Many large and successful businesses pay surprisingly little corporate income tax — including the infamous case of Amazon paying $0 in tax last year.
The sense that corporations aren’t paying their fair share of the nation’s tax burden is a perennial complaint in public opinion polling and today Elizabeth Warren is rolling out a new proposal to do something about it — she calls it the “real corporate profits tax” though tax nerds might see it as akin to the Alternative Minimum Tax that’s levied on some individuals.
In particular, Warren wants to target the fact that many corporations with little to no taxable income nonetheless report significant profits on the earnings statements they send to investors. They have one set of books they show the IRS and another that they show to Wall Street. That’s not accounting fraud or anything, it’s simply that the corporate tax code is complicated and companies avail themselves of any number of loopholes, deductions, and other creative tactics to minimize their tax bills.
Warren’s plan is have the tax code treat those reported profits seriously — and levy a 7 percent tax on them.
How Warren’s real corporate tax plan works
Right now, businesses tally up their taxable income and then pay corporate income tax at a 21 percent rate.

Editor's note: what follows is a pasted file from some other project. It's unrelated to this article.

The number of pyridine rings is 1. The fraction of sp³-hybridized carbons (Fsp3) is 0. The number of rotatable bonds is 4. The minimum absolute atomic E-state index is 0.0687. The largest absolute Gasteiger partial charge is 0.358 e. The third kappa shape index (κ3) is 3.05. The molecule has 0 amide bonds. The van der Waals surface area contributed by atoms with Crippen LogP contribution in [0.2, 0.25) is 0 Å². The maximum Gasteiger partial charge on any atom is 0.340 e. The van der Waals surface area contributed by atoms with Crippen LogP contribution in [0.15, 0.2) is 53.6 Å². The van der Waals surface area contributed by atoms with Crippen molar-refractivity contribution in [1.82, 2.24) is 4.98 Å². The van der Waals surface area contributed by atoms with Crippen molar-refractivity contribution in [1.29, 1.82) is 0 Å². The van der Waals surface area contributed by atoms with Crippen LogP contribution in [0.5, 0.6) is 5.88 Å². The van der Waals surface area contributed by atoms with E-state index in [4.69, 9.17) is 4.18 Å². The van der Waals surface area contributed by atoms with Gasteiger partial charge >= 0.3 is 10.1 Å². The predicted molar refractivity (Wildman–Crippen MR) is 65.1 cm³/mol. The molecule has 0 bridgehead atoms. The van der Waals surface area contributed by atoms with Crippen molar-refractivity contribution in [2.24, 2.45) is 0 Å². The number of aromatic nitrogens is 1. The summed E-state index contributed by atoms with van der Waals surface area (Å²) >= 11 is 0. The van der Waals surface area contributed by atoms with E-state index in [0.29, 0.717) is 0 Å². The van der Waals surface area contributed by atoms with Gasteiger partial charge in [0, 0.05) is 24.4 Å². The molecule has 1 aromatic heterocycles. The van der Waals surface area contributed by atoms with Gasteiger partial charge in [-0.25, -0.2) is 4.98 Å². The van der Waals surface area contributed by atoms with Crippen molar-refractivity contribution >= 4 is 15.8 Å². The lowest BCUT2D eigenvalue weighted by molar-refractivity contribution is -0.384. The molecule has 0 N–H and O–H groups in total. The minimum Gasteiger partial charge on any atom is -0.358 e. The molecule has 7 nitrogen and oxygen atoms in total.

Warren wants to leave that system in place for any company’s first $100 million in profits reported to investors. But for companies with over $100 million in profits (that’s about 1200 companies) a second system kicks in. For every dollar of profit over $100 million that you report, you need to pay a 7 percent tax.
Last year, Amazon reported over $1o billion in profits to investors but paid $0 in corporate income tax. Under Warren’s plan, they would pay about $698 million in taxes instead. Her team has released an analysis from the economists Gabriel Zucman and Emannuel Saez which says this would bring in about $1.04 trillion over a 10-year time span — essentially undoing the $1 trillion in business tax cuts that Trump signed into law, but with the impact concentrated on a smallish number of very profitable companies.
Will this crush investment?
The case against any kind of increased revenue from taxing corporate profits is that these taxes discourage business investment.
People invest in order to reap profits so when you tax profits you are, in effect, taxing investment. And in the long-run, business investment should theoretically lead to more hiring, more productivity, and higher wages. Indeed, one reason the existing corporate tax code is so convoluted is that it has a lot of provisions that are designed to encourage investment and offset any potential negative impact.
Imposing a new flat tax with no deductions and no distortions — even at a relatively low rate — would undo those efforts.
Now of course there are questions about whether this theoretical link between taxes and investment really holds. Empirical research has tended to cast some doubt on it, and the overall conditions in the economy have changed a lot from the 1970s. We’re now in an era where it is fairly cheap and easy for companies to raise funds for investment when they want to, and CEOs did not respond to Trump’s tax cuts by raising investment levels.
Taxing big business, meanwhile, is very popular with the public even though wiping out loopholes and deductions is incredibly unpopular among K Street lobbyists.